'Superbugs' and the 'Dirty Hospital': The Social Co-Production of Public Health RisksPublic Deposited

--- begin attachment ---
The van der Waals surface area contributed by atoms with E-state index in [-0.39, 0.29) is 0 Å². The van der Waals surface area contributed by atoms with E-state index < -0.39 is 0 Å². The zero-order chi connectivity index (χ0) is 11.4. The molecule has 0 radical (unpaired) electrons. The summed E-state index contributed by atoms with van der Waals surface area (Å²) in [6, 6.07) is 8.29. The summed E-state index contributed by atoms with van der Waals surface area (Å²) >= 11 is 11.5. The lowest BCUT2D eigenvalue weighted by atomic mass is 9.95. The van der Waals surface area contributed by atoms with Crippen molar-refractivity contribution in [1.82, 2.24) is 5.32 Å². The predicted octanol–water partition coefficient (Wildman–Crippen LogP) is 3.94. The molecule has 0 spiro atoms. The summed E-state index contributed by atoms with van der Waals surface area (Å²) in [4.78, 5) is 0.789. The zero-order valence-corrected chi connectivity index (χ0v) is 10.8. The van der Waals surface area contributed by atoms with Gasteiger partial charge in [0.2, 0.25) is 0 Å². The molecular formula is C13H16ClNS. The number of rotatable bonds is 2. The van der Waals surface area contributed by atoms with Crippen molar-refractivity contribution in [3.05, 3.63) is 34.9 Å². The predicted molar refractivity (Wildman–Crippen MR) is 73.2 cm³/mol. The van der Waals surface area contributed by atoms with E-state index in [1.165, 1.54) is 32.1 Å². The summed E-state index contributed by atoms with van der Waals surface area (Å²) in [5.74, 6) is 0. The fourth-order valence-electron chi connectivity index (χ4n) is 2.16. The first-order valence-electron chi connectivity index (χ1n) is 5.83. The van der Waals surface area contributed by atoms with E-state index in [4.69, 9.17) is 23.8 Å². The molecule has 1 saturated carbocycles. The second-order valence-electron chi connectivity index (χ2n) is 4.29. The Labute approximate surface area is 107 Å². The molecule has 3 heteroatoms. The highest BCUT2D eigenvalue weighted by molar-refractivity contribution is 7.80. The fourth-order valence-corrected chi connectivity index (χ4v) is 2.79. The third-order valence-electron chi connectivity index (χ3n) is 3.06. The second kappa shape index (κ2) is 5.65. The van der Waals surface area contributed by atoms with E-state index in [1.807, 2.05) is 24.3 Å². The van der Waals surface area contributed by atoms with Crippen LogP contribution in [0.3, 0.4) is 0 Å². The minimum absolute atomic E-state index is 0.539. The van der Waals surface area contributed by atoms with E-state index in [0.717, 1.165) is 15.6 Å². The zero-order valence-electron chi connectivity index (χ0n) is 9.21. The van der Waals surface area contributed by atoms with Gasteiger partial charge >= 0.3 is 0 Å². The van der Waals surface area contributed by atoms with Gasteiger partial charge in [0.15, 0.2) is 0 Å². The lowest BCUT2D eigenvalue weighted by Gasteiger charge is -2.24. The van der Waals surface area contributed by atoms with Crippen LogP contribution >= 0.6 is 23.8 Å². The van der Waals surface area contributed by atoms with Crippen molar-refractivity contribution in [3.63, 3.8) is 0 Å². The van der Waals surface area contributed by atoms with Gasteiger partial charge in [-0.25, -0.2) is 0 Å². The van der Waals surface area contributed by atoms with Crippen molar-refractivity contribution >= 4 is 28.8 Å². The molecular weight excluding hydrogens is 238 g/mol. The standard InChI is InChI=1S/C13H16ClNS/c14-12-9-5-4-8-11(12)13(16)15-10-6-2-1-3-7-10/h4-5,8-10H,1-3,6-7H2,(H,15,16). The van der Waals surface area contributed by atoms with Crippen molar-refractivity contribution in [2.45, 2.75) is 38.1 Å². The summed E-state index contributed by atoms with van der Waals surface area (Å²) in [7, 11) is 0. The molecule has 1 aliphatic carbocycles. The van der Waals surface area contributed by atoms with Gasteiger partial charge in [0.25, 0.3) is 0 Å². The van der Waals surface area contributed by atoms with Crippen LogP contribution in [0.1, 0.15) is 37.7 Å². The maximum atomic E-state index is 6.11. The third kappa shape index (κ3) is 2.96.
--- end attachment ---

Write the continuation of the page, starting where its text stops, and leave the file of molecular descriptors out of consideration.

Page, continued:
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This dissertation examines the construction of antimicrobial resistance (AMR) as a public health risk. Its focus is on how AMR is co-produced among a network of medical professionals, scientists and science journalists. The research advances three main arguments: first, narratives and definitions of health risk are not absolute or fixed, but constituted in the discourses and practices of global, national and local actors; second, the production of knowledge about the risk of AMR is not a linear process but one in which various definitions, interests, and practices are involved, and influence one another; and third, conceptualizing health risk as discursive co-production provides a more robust and nuanced understanding of how risks are defined and understood by stakeholders, particularly in relation to attributions of responsibility, blame, victimhood, and resource allocation. I argue that this represents a novel way of imagining and conceptualizing risk communication. The research involved the development of a novel methodology, which I call ethnography of risk, that brings together hospital ethnography, in-depth interviews, and qualitative analysis of media coverage and policy documents. The results of this study show that health risks are co-produced through processes of negotiation between different and co-existing types of knowledge, including situational and embodied experience, emotional memory, and expert assessments. Second, it argues that risks are multifaceted and constituted at the intersection of different perspectives, such that AMR is understood and addressed as a personal risk, a professional risk, a global risk, and a political risk. Third, it shows that stakeholders perform boundary work and blame shifting to justify why they preferred certain ways of knowledge over others. Fourth, various stakeholders reified, and co-produced, the deficit model of risk communication through narratives and actions that keep creating the conditions in which the supposed knowledge deficit is circulated. Finally, AMR lacks a compelling narrative and is communicated as abstract, lost in a plethora or other, more urgent risks. These results open up new ways of conceptualizing health risks beyond the biomedical model and emphasize the need for studies in risk communication and health communication that critically examine the production and circulation of risk knowledge.
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